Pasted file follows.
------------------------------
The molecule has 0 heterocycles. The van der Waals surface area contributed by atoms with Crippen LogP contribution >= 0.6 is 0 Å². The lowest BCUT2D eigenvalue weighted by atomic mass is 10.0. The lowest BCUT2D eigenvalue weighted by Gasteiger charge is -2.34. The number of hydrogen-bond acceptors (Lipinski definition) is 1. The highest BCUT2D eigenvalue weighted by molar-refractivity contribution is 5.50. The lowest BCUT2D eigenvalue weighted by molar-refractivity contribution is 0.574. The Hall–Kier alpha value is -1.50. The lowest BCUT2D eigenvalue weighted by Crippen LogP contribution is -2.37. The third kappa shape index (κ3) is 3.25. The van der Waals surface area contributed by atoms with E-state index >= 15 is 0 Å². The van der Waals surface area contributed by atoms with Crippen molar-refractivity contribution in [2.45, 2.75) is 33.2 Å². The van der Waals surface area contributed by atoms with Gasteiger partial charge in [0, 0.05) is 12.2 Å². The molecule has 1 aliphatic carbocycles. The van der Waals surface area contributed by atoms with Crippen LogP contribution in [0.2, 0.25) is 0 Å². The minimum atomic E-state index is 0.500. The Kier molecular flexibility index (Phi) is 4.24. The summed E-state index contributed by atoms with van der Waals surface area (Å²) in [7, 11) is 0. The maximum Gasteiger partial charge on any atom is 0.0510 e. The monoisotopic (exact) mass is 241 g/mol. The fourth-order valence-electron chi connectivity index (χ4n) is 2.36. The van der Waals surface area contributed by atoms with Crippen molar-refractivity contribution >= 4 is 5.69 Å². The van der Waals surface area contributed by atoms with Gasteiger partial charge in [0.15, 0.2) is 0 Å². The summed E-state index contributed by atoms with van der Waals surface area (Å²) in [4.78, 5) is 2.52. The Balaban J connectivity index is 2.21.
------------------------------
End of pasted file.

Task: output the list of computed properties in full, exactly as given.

The molecule has 0 heterocycles. The van der Waals surface area contributed by atoms with Crippen LogP contribution >= 0.6 is 0 Å². The lowest BCUT2D eigenvalue weighted by atomic mass is 10.0. The lowest BCUT2D eigenvalue weighted by Gasteiger charge is -2.34. The number of hydrogen-bond acceptors (Lipinski definition) is 1. The highest BCUT2D eigenvalue weighted by molar-refractivity contribution is 5.50. The lowest BCUT2D eigenvalue weighted by molar-refractivity contribution is 0.574. The Hall–Kier alpha value is -1.50. The lowest BCUT2D eigenvalue weighted by Crippen LogP contribution is -2.37. The third kappa shape index (κ3) is 3.25. The van der Waals surface area contributed by atoms with E-state index >= 15 is 0 Å². The van der Waals surface area contributed by atoms with Crippen molar-refractivity contribution in [2.45, 2.75) is 33.2 Å². The van der Waals surface area contributed by atoms with Gasteiger partial charge in [0, 0.05) is 12.2 Å². The molecule has 1 aliphatic carbocycles. The van der Waals surface area contributed by atoms with Crippen LogP contribution in [0.2, 0.25) is 0 Å². The minimum atomic E-state index is 0.500. The Kier molecular flexibility index (Phi) is 4.24. The summed E-state index contributed by atoms with van der Waals surface area (Å²) in [7, 11) is 0. The maximum Gasteiger partial charge on any atom is 0.0510 e. The monoisotopic (exact) mass is 241 g/mol. The fourth-order valence-electron chi connectivity index (χ4n) is 2.36. The van der Waals surface area contributed by atoms with Crippen molar-refractivity contribution >= 4 is 5.69 Å². The van der Waals surface area contributed by atoms with Gasteiger partial charge in [0.15, 0.2) is 0 Å². The summed E-state index contributed by atoms with van der Waals surface area (Å²) in [4.78, 5) is 2.52. The Balaban J connectivity index is 2.21.